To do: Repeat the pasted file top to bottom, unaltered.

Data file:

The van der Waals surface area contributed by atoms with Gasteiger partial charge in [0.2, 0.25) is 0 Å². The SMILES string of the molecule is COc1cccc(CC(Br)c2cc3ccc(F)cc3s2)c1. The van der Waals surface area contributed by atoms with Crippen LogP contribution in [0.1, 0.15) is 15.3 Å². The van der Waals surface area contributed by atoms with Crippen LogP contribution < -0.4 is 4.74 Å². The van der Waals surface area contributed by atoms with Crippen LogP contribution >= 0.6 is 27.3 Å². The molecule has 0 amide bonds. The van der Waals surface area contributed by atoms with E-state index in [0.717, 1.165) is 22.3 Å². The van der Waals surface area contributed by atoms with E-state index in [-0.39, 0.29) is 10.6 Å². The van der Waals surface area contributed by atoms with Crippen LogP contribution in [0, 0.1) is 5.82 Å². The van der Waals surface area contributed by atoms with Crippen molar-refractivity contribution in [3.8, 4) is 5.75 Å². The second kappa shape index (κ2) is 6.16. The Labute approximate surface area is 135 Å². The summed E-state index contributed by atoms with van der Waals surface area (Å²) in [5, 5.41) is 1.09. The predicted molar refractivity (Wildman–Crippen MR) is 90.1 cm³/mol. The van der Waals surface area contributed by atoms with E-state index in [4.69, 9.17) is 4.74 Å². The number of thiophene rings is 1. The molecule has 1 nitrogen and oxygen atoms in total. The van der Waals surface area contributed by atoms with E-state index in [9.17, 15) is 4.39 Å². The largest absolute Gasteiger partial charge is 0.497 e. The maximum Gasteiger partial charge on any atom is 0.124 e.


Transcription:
The van der Waals surface area contributed by atoms with Gasteiger partial charge in [0.2, 0.25) is 0 Å². The SMILES string of the molecule is COc1cccc(CC(Br)c2cc3ccc(F)cc3s2)c1. The van der Waals surface area contributed by atoms with Crippen LogP contribution in [0.1, 0.15) is 15.3 Å². The van der Waals surface area contributed by atoms with Crippen LogP contribution < -0.4 is 4.74 Å². The van der Waals surface area contributed by atoms with Crippen LogP contribution >= 0.6 is 27.3 Å². The molecule has 0 amide bonds. The van der Waals surface area contributed by atoms with E-state index in [0.717, 1.165) is 22.3 Å². The van der Waals surface area contributed by atoms with E-state index in [-0.39, 0.29) is 10.6 Å². The van der Waals surface area contributed by atoms with Crippen LogP contribution in [0, 0.1) is 5.82 Å². The van der Waals surface area contributed by atoms with Crippen molar-refractivity contribution in [3.8, 4) is 5.75 Å². The second kappa shape index (κ2) is 6.16. The Labute approximate surface area is 135 Å². The summed E-state index contributed by atoms with van der Waals surface area (Å²) in [5, 5.41) is 1.09. The predicted molar refractivity (Wildman–Crippen MR) is 90.1 cm³/mol. The van der Waals surface area contributed by atoms with E-state index in [4.69, 9.17) is 4.74 Å². The number of thiophene rings is 1. The molecule has 1 nitrogen and oxygen atoms in total. The van der Waals surface area contributed by atoms with E-state index in [9.17, 15) is 4.39 Å². The largest absolute Gasteiger partial charge is 0.497 e. The maximum Gasteiger partial charge on any atom is 0.124 e.